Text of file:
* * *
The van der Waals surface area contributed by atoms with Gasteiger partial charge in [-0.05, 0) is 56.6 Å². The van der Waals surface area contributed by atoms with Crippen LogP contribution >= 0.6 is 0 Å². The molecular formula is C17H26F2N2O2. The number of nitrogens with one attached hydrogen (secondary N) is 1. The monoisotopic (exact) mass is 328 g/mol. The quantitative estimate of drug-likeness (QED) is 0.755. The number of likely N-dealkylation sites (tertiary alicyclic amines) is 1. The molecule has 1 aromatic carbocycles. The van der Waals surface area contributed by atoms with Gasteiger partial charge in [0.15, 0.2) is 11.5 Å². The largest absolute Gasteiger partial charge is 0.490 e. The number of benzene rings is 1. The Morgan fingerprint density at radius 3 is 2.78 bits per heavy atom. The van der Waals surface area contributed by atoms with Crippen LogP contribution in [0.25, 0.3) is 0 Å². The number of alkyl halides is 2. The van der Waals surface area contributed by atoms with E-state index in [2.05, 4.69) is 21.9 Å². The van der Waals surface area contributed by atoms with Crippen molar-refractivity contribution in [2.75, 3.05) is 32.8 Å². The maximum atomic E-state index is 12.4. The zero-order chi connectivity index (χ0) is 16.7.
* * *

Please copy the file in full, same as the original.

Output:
The van der Waals surface area contributed by atoms with Gasteiger partial charge in [-0.05, 0) is 56.6 Å². The van der Waals surface area contributed by atoms with Crippen LogP contribution >= 0.6 is 0 Å². The molecular formula is C17H26F2N2O2. The number of nitrogens with one attached hydrogen (secondary N) is 1. The monoisotopic (exact) mass is 328 g/mol. The quantitative estimate of drug-likeness (QED) is 0.755. The number of likely N-dealkylation sites (tertiary alicyclic amines) is 1. The molecule has 1 aromatic carbocycles. The van der Waals surface area contributed by atoms with Gasteiger partial charge in [0.15, 0.2) is 11.5 Å². The largest absolute Gasteiger partial charge is 0.490 e. The number of benzene rings is 1. The Morgan fingerprint density at radius 3 is 2.78 bits per heavy atom. The van der Waals surface area contributed by atoms with Crippen LogP contribution in [0.25, 0.3) is 0 Å². The number of alkyl halides is 2. The van der Waals surface area contributed by atoms with E-state index in [2.05, 4.69) is 21.9 Å². The van der Waals surface area contributed by atoms with Crippen molar-refractivity contribution in [2.75, 3.05) is 32.8 Å². The maximum atomic E-state index is 12.4. The zero-order chi connectivity index (χ0) is 16.7.